It has gotten easier, though—at least, a little. I no longer hope he’ll text me on a Friday morning with “What are you guys doing tonight?” Hanging out with you guys, duh. I still want to text him every once in a while, before I remember. And I always wish I knew what he’d think about certain things, like the new DC and Marvel movies, the LEGO movie we all went to see just weeks after losing him, and the new Coheed album. I know we’d probably debate it, but I’d give whole limbs to be able to argue with him again.

Today makes three years since the day Sean passed away. Much has changed since then. Our group is now scattered across Connecticut, rarely connecting because of our hectic schedules. Mike started painting, beginning with a memorial piece for Gabi. And me… I poured my grief into my stories.

Rather than feeling sad, I now cherish the memories—of which there are so many good ones. Though I’ll always miss him, the grief is no longer debilitating and consuming. I’m not religious, so I don’t know what I believe about the afterlife, but I do know that someday, somehow, we’ll cross paths again.

Because ever since I met Sean in 2002, our paths crossed again and again—even when we weren’t really speaking. I’ve always believed that there are certain people we’re meant to have in our lives—people we instantly connect with because in a sense, we already know each other.

So even though my heart is heavy today, it’s the good memories that make me smile and remind me of how precious the people in our lives are. As they say in Rent, there’s “no day but today” to live our lives and appreciate the people we love.

Out of Control

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I like lists. Schedules. Planners. Being prepared. As much as I appreciate order, though, life continues to teach me that I can’t control everything.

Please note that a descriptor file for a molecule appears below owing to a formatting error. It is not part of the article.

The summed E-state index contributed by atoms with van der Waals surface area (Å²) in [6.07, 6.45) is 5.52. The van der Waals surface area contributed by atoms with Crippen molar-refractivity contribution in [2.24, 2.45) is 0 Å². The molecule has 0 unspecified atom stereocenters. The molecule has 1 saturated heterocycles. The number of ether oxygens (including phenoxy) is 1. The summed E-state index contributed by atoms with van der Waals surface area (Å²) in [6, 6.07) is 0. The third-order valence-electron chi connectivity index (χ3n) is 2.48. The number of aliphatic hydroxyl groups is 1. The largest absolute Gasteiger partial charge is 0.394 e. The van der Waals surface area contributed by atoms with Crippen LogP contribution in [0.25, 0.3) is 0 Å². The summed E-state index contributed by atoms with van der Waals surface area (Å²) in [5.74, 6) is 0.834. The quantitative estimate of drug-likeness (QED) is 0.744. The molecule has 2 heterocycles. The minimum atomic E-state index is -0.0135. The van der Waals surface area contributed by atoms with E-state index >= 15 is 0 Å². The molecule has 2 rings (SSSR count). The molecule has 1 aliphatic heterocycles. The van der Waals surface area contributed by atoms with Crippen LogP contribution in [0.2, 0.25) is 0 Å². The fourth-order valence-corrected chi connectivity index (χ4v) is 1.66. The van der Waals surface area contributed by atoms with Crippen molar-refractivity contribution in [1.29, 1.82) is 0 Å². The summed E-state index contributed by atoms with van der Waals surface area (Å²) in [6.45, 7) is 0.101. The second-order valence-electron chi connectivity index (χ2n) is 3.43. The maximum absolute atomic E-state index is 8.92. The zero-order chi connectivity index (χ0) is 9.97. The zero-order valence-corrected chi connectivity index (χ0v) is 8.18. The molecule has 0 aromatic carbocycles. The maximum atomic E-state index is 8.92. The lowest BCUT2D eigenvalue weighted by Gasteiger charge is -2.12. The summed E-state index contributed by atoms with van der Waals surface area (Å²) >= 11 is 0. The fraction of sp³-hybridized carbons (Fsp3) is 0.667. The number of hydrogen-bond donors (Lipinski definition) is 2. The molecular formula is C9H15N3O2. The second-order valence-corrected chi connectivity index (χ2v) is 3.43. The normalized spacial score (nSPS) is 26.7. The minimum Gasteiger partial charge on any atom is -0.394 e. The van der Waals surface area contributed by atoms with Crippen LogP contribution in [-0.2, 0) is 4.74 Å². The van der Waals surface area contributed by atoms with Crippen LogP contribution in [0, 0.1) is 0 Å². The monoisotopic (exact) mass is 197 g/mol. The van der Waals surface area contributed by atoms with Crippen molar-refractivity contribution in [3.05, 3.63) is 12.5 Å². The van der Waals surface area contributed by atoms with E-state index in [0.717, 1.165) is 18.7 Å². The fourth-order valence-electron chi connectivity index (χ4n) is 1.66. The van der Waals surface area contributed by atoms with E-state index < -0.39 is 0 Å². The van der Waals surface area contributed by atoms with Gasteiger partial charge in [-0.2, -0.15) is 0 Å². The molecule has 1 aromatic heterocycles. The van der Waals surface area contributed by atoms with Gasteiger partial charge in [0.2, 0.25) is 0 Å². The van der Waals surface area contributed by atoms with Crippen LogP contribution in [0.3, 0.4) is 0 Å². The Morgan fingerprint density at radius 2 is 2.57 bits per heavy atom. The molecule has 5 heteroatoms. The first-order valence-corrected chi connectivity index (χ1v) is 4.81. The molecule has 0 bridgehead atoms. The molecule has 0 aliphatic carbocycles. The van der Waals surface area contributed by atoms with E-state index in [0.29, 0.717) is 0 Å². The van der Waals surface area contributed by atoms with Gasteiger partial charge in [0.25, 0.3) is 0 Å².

Life is what happens while you’re busy making other plans.
-John Lennon

Sometimes, there’s nothing you can do other than let go and focus on the things you can change.

I’m learning this more and more lately.

Because I have anxiety, I can easily spin out—especially when there are too many what ifs hanging over my head. I’ve always been observant and curious, which are both my best and worst qualities. I see everything. I always have. Sometimes it’s a bit like being the psychic in a Stephen King novel. You just know shit’s gonna hit the fan, but no one will listen to you because you’re weird.

I can be stubborn and pushy, which almost never works, but I have a really hard time letting go and letting be.

Especially when it concerns people I love.

But more and more I’m learning to focus on me. Even when it feels selfish or wrong. Because, at the end of the day, the only thing I can control is what I do.

I can’t make my autoimmune disease go away, but I can keep track of my pain levels and try new medications.

I can’t force a loved one to get help, but I can be a shoulder to lean on and an ear to listen with.

I can’t fix my country’s social and political issues, but I can get my own affairs in order, while being kind to everyone.

Because the truth is, no matter how observant I may be and how much I might worry, I still don’t know what the future holds. Not for sure, anyway. By working on myself, though, and making sure my own world is stable, I can be more available for others—and whatever comes next.

My worry list is long, but the more I work on myself, the more capable I am of coping with those worries.

It’s Okay If You Can’t March

This morning my Instagram feed was full of pics about the upcoming Women’s March on Washington. Well, okay, books too, but the closer we get to the 21st, the more people are getting involved. This makes me incredibly proud, but also a little sad.

These days I’m lucky I can stand long enough to do dishes, never mind march for civil rights.

It doesn’t help that some of the slogans that people are using seem to reach out and pinch those of us who can’t march. I know they aren’t actually for us—they’re for those sitting by in apathy, doing nothing—but it still sucks that I can’t be there.

Still, I realized something.

These marches have historically been people more powerful joining hands with people less powerful to achieve the same goal. Every movement has been about someone stronger lifting up someone less strong—whether in voice, privilege, or ability.

It’s hard for me to let others do for me, when I’d rather do it myself. It’s difficult for me to just sit and watch, rather than participate.